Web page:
Pumping-Station No. 2. — Pumping capacity, 5,000,000 gallons per twenty-four hours. The bluff, or high service, or all that portion lying above Sixth street, is supplied by reservoir water delivered by the pumps at this station, which are situated at the reservoir. These engines are vertical, of the duplex compound condensing type. In precisely thirty seconds, the pumps of station No. 2, which are continually running for the high service, can be changed so as to pump into the gravity service, and pump down hill in case the reservoir pressure is not sufficient for fire purposes.
Then, too, there is another resource in case of fire, and that is pumping-station No. 1 can be set in motion and give all the additional pressure necessary. This means that the piping system is so designed that the pumps at station No. i and station No. 2 can pump at the same time at their respective ends of the distribution mains, thereby insuring increased pressure — an almost unlimited supply of water and pressure in time of fire.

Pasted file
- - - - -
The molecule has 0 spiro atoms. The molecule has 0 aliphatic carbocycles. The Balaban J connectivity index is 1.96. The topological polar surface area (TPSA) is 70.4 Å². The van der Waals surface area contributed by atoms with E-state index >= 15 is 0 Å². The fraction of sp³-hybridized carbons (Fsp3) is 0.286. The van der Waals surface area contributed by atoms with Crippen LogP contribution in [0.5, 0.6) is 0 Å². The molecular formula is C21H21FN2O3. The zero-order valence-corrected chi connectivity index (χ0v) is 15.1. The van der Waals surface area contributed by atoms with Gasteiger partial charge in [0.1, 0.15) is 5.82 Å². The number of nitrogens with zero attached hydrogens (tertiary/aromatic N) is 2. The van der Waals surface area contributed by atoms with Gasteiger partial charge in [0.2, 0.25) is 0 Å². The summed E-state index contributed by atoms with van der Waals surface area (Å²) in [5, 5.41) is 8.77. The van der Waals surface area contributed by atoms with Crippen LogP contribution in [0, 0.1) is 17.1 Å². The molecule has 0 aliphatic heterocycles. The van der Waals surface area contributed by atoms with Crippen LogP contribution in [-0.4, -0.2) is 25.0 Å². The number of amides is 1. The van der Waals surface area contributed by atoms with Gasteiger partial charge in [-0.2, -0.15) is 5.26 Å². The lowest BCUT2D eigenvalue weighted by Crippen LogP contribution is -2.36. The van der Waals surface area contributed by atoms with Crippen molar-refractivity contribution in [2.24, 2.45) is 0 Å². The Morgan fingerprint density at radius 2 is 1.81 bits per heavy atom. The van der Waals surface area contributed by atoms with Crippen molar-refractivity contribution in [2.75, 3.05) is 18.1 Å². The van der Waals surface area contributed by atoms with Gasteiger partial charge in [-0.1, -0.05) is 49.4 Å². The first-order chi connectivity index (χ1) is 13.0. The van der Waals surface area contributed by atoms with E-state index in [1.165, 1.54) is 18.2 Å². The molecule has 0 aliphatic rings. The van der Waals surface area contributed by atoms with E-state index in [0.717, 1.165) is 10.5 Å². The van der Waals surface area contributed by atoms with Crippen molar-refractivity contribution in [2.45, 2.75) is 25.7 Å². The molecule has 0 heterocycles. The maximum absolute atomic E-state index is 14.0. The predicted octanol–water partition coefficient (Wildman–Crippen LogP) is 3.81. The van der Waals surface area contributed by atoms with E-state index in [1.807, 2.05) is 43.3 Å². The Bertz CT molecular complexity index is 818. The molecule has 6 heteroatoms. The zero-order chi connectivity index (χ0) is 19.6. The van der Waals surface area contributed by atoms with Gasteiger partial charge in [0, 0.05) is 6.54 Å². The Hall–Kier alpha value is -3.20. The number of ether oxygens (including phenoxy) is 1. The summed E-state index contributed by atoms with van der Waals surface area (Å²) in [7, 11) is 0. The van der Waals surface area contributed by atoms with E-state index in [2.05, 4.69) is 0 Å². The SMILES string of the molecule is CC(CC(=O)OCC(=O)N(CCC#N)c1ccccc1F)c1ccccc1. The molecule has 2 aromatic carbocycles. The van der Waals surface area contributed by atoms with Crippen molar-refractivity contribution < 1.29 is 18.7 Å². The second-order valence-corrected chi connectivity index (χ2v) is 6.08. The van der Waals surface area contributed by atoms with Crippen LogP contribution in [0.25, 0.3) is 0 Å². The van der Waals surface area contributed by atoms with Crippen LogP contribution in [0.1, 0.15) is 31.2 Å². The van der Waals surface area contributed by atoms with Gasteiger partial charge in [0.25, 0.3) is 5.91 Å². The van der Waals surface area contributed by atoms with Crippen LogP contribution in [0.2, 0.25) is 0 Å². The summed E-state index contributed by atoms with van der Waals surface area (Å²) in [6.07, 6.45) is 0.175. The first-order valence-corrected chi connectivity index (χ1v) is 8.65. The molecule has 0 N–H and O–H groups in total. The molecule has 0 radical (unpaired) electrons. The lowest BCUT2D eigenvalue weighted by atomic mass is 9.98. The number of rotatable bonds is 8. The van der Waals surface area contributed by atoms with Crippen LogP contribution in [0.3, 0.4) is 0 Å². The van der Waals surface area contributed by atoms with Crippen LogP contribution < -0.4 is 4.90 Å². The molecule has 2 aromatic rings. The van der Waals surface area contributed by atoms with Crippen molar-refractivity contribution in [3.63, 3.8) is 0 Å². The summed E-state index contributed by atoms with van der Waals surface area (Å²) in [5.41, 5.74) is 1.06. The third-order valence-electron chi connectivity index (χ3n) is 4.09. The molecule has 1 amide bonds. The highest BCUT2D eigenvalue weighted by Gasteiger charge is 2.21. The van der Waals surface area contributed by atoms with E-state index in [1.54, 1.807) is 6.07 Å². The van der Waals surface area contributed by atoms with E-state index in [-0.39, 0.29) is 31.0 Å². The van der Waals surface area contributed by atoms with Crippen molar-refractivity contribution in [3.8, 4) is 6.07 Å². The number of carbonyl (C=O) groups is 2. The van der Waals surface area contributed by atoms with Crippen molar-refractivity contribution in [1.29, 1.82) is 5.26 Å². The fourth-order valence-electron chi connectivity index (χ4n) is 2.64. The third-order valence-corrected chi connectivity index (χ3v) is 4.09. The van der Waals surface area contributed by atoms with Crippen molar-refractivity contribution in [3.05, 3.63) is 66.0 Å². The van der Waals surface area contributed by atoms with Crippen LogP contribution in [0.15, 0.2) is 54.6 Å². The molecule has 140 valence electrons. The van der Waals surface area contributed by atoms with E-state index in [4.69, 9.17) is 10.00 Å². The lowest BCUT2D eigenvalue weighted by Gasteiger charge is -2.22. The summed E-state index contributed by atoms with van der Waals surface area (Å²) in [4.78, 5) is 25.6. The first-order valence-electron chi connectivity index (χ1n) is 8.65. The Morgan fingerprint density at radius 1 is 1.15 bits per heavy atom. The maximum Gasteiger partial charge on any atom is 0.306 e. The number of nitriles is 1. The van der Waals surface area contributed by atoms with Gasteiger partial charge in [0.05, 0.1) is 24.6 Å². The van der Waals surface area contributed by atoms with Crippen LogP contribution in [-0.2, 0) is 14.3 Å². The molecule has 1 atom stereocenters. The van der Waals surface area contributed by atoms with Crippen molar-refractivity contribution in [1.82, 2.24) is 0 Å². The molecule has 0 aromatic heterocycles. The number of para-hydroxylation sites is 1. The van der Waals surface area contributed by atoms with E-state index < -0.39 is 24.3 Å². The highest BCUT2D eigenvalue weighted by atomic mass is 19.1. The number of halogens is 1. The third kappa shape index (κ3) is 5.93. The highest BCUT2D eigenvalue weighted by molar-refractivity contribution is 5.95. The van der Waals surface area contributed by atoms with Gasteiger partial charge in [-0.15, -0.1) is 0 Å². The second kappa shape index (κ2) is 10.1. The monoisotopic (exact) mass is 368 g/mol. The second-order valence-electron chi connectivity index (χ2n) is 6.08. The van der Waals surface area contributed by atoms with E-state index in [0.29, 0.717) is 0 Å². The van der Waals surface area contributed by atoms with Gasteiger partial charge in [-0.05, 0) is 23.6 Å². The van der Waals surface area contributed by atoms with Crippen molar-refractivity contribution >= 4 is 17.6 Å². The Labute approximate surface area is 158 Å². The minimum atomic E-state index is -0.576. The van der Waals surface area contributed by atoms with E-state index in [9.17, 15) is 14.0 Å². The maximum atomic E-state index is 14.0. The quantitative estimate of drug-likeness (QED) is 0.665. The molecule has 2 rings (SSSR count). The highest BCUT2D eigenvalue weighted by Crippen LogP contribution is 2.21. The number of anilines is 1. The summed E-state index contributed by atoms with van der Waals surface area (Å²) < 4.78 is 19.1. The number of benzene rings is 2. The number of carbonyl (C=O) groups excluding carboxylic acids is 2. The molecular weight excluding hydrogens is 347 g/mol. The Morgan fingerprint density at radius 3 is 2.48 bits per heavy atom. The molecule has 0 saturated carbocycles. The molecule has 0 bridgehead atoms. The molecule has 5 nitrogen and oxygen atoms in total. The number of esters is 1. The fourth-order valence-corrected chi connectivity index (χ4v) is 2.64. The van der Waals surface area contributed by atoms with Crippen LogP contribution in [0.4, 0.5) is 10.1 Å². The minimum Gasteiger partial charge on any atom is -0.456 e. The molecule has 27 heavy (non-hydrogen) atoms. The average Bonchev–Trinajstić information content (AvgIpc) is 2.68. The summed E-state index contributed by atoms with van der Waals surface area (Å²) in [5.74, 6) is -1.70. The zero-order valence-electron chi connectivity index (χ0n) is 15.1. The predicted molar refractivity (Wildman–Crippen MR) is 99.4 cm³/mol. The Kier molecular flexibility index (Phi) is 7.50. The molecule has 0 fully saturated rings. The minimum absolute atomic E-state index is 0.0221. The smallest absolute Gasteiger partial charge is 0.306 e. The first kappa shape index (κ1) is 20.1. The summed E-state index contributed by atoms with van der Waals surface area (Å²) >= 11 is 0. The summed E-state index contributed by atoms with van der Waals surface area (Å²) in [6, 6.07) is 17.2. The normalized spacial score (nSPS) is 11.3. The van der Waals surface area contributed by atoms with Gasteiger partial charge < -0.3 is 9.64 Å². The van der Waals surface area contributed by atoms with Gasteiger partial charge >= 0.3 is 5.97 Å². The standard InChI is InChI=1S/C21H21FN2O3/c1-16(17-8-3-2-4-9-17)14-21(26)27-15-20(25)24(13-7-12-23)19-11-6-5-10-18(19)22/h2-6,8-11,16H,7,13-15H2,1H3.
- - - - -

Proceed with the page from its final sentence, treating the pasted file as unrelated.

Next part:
For the fire and sanitary supply of the city, there are 253 public and 9 private, or a total of 262, fire hydrants. There are 27 miles of main pipe, from four to sixteen inches in diameter, and about 1,200 water consumers.
The Water Company, aside from its enormous expenditure in establishing the works, is at a heavy constant outlay to sustain them. The operating expenses of the two pumping-stations being no small expenditure. Still, the rates charged for water furnished consumers, in many instances, are lower than those charged in other western cities, and is in but few cases more, and the citizens in other places are by no means so perfectly served.